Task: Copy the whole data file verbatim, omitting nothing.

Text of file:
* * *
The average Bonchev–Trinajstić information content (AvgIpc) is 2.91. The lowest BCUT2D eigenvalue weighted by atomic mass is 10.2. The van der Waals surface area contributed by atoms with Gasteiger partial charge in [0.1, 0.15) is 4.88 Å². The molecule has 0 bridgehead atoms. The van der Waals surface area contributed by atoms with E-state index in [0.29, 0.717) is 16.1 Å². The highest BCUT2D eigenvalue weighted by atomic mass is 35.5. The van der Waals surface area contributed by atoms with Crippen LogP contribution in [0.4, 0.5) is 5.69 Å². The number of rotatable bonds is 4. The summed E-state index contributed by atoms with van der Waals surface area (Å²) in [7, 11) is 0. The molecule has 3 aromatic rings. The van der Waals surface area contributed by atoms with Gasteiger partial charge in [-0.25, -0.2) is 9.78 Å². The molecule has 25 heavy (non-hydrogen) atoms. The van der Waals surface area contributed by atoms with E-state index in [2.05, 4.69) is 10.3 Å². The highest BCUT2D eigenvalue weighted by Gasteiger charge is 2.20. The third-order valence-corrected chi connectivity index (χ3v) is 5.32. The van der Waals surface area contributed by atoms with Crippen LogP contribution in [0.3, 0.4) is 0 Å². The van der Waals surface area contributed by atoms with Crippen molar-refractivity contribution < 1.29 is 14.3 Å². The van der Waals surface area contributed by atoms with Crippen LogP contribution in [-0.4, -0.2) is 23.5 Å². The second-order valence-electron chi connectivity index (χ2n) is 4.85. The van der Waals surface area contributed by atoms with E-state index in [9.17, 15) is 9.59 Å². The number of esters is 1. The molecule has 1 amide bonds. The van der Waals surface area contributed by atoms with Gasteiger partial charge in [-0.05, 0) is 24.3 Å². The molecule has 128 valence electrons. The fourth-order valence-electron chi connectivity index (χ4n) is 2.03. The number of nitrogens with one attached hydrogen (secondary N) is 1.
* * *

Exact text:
The average Bonchev–Trinajstić information content (AvgIpc) is 2.91. The lowest BCUT2D eigenvalue weighted by atomic mass is 10.2. The van der Waals surface area contributed by atoms with Gasteiger partial charge in [0.1, 0.15) is 4.88 Å². The molecule has 0 bridgehead atoms. The van der Waals surface area contributed by atoms with E-state index in [0.29, 0.717) is 16.1 Å². The highest BCUT2D eigenvalue weighted by atomic mass is 35.5. The van der Waals surface area contributed by atoms with Crippen LogP contribution in [0.4, 0.5) is 5.69 Å². The number of rotatable bonds is 4. The summed E-state index contributed by atoms with van der Waals surface area (Å²) in [7, 11) is 0. The molecule has 3 aromatic rings. The van der Waals surface area contributed by atoms with Gasteiger partial charge in [-0.25, -0.2) is 9.78 Å². The molecule has 25 heavy (non-hydrogen) atoms. The van der Waals surface area contributed by atoms with E-state index in [2.05, 4.69) is 10.3 Å². The highest BCUT2D eigenvalue weighted by Gasteiger charge is 2.20. The third-order valence-corrected chi connectivity index (χ3v) is 5.32. The van der Waals surface area contributed by atoms with Crippen LogP contribution in [0.3, 0.4) is 0 Å². The van der Waals surface area contributed by atoms with Crippen molar-refractivity contribution < 1.29 is 14.3 Å². The van der Waals surface area contributed by atoms with Crippen LogP contribution in [-0.4, -0.2) is 23.5 Å². The second-order valence-electron chi connectivity index (χ2n) is 4.85. The van der Waals surface area contributed by atoms with E-state index in [9.17, 15) is 9.59 Å². The number of esters is 1. The molecule has 1 amide bonds. The van der Waals surface area contributed by atoms with Gasteiger partial charge in [-0.05, 0) is 24.3 Å². The molecule has 128 valence electrons. The fourth-order valence-electron chi connectivity index (χ4n) is 2.03. The number of nitrogens with one attached hydrogen (secondary N) is 1.